TOP SECRET FILE: FIRST ASIAN WOMAN IN SPACE
Updated: Mar 15, 2021
NAME: KALPANA CHAWLA
Scale of Notoriety:
While her name hasn’t made its way into public knowledge, she is commemorated through several monuments and titles named in her honour. These include:
A NASA resupply spacecraft for the International Space Station (ISS), named "S.S. Kalpana Chawla".
An asteroid that circles between the orbits of Mars and Jupiter - called the 51826 Kalpanachawla.
A hill on Mars.
A series of Indian satellites, previously named MetSat, were all renamed "Kalpana" on February 5, 2003. India’s first weather satellite, "MetSat-1", launched on September 12, 2002, was hence renamed "Kalpana-1".
A NASA supercomputer dedicated to Chawla.
A planetarium in Kurukshetra (near Karnal), as well as a medical college and hospital in Karnal set up by the Haryana government worth Rs 650 crore.
A shuttlecraft, named the Chawla, in Peter David’s Star Trek novel, Star Trek: The Next Generation: Before Dishonor (2007).
Scale of Influence:
Kalpana Chawla was awarded the Congressional Space Medal of Honor and had several streets, universities, institutions and scholarships for her contributions and service to NASA following her death.
Resting Place in Zion National Park, Utah, USA. RIP space trailblazer for women!
Born in Kernal, India. Held aspirations to become an astronaut from a young age, when her favourite pastime was flying and making paper planes. Later moved to the United States to further her dreams of working in aeronautical engineering, completing her Masters and PHD there.
Her journey at NASA started while she was working towards her PHD, at the NASA Ames Research Center in the area of powered-lift computational fluid dynamics. She officially joined NASA in 1994, and began her training in March the following year. After a year and half of training, she graduated as a tech specialist for NASA’s Astronaut Office EVA/Robotics and Computer Branches.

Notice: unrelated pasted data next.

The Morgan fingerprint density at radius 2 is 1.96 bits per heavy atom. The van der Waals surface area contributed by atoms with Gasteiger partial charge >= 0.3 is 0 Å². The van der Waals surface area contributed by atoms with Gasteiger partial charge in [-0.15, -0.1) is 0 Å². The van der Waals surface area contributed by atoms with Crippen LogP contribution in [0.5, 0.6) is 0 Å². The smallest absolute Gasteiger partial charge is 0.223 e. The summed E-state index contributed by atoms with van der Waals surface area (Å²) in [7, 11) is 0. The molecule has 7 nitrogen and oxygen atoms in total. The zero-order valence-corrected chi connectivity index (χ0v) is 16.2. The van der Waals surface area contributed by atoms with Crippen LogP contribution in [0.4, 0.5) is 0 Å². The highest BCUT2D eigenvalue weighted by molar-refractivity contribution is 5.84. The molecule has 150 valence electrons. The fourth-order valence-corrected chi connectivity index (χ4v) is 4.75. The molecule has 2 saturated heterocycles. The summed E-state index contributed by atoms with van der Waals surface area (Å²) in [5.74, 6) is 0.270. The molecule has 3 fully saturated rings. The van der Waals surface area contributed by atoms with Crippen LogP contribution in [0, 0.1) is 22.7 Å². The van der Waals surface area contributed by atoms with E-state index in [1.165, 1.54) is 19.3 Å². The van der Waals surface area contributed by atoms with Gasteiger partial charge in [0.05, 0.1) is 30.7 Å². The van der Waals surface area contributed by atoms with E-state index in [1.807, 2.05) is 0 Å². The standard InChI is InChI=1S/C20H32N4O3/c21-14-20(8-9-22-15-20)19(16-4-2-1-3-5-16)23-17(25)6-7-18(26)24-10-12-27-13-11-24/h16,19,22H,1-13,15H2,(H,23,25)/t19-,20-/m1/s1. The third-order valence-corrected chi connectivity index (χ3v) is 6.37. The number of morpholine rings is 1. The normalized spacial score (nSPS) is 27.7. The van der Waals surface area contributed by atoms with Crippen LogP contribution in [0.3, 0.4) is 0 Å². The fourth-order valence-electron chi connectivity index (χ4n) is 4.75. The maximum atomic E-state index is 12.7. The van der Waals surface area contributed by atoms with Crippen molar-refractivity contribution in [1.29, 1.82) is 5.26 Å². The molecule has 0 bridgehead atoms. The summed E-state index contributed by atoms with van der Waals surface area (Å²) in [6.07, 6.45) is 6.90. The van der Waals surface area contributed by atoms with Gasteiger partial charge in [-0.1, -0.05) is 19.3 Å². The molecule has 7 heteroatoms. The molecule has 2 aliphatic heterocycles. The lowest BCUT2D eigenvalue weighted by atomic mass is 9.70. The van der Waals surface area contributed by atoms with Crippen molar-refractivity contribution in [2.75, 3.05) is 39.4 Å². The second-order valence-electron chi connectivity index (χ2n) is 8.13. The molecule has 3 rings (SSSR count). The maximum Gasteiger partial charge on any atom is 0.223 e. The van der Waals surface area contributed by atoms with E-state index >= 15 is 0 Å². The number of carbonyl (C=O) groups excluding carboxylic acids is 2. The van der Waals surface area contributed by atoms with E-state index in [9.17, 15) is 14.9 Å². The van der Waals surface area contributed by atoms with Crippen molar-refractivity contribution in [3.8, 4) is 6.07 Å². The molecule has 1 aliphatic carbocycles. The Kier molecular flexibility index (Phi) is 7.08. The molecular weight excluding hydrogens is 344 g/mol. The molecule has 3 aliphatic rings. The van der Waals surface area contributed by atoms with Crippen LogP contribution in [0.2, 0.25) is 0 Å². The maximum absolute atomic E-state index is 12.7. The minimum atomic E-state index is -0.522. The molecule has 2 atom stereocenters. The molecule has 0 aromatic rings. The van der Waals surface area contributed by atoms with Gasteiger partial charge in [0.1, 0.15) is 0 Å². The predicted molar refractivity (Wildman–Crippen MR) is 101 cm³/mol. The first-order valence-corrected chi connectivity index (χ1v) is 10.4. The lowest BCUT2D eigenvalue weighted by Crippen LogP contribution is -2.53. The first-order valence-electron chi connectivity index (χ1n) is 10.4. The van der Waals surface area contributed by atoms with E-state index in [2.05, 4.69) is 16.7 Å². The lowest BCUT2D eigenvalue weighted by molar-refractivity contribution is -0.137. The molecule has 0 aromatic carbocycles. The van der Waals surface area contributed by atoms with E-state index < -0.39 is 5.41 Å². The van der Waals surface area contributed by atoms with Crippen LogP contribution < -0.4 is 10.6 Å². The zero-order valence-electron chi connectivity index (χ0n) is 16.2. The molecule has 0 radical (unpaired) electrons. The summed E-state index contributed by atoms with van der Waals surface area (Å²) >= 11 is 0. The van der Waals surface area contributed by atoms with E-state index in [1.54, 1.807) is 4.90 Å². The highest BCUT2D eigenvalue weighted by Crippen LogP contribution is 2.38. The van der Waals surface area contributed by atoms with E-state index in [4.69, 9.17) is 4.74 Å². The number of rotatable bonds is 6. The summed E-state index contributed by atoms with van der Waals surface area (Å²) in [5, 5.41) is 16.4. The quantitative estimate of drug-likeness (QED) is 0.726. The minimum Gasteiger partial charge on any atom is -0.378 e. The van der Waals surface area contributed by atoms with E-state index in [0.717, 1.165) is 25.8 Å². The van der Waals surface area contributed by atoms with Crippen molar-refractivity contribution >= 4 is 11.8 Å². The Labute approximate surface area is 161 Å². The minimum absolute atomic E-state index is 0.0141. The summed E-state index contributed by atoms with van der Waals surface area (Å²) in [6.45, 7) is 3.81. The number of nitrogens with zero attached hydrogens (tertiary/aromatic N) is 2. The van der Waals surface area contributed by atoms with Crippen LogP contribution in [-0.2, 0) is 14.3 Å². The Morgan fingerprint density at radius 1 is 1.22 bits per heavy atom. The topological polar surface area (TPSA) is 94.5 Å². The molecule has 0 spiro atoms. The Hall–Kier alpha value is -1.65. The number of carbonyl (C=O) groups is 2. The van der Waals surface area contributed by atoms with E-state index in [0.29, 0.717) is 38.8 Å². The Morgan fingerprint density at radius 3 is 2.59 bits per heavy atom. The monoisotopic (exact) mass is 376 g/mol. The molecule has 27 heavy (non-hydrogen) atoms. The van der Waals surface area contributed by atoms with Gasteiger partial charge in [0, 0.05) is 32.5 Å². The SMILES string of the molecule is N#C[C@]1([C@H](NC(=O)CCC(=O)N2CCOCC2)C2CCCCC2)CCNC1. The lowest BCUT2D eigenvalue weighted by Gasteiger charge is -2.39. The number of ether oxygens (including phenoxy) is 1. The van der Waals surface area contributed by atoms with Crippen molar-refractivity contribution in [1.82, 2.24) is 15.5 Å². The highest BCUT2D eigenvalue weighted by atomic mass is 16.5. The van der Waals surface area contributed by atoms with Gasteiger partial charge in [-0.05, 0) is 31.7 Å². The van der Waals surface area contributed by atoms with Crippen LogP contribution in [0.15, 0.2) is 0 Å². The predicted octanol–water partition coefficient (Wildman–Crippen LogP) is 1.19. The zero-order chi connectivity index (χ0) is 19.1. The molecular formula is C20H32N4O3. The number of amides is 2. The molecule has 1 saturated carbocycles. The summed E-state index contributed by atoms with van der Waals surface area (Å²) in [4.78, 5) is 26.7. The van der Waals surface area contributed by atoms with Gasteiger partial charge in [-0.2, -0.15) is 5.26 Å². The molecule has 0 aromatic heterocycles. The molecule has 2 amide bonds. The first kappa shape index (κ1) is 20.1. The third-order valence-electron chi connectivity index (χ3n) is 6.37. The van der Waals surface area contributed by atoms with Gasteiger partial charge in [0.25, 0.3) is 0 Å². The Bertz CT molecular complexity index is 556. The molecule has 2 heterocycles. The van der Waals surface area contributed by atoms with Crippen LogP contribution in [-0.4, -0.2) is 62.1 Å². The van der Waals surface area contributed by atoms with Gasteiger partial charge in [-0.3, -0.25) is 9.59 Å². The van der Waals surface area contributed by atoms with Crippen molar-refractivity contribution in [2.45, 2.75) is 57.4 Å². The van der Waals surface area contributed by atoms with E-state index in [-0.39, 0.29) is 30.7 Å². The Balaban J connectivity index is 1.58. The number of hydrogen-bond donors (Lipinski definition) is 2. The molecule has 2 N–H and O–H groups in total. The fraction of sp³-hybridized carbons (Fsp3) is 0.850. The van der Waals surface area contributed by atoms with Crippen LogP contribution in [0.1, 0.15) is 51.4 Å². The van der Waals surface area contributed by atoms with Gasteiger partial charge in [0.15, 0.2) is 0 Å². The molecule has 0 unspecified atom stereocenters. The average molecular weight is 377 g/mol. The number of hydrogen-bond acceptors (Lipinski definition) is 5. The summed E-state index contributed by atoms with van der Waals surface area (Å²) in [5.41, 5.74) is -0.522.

In 1996, she was assigned her first space mission as a specialist and prime robotic arm operator on the flight STS-87, which made 252 orbits of the Earth, traveling 6.5 million miles in 376 hours and 34 minutes. She was later selected for her second space mission onboard the flight STS-107. However, tragically, she, along with her six other crew members, died on February 1, 2003, upon re-entry to the Earth’s atmosphere, 16 minutes prior to scheduled landing.
Indian-American, born and raised in India, and later gained her US citizenship in 1991. While she is a naturalised US citizen, she is also honoured as a national hero in India.
Tech Skills – Qualified enough to work for NASA.
Indomitable Spirit – her father described her as someone who was focused and passsionate about acheiving her dreams.
Compassion – Kalpana Chalwa also had a dream that no child, especially girls, should ever be deprived of education. In 1998, she started the tradition of selecting and sending two kids from India to NASA every year. In total she helped send fourteen Indian children to NASA.
Flying – One of her long-time hobbies, and something she can’t resist doing.
Short Run – She died on her second space mission, cutting short her promising space career.
Hidden Talents: Aside from being highly intelligent and an expert engineer, Kalpana Chawla also had a love for the outdoors, and enjoyed hiking and backpacking.
Nadya Labiba is an Indonesian-Australian currently in her fourth year of Journalism and Languages and Cultures at University of Technology Sydney. Aside from interning at Captain Bagrat, Nadya is an avid community volunteer and a published contributor at Central News.
Bevin Liu is an ABC (Australian-born Chinese) in every sense of the word. Thinking that her life was set on a law degree, she is now going into the third year of her undergraduate degree in Journalism and International Studies (Majoring in China). On top of occasionally dropping into Captain Bagrats, she is working as a journalist for a regional newspaper, as the planning editor for Central News and trying to balance it with her new responsibilities as a member of UTS’s Academic Board. She would dabble in her love for animals and strange things through the university’s Cat Society and StartUp Link in her spare time.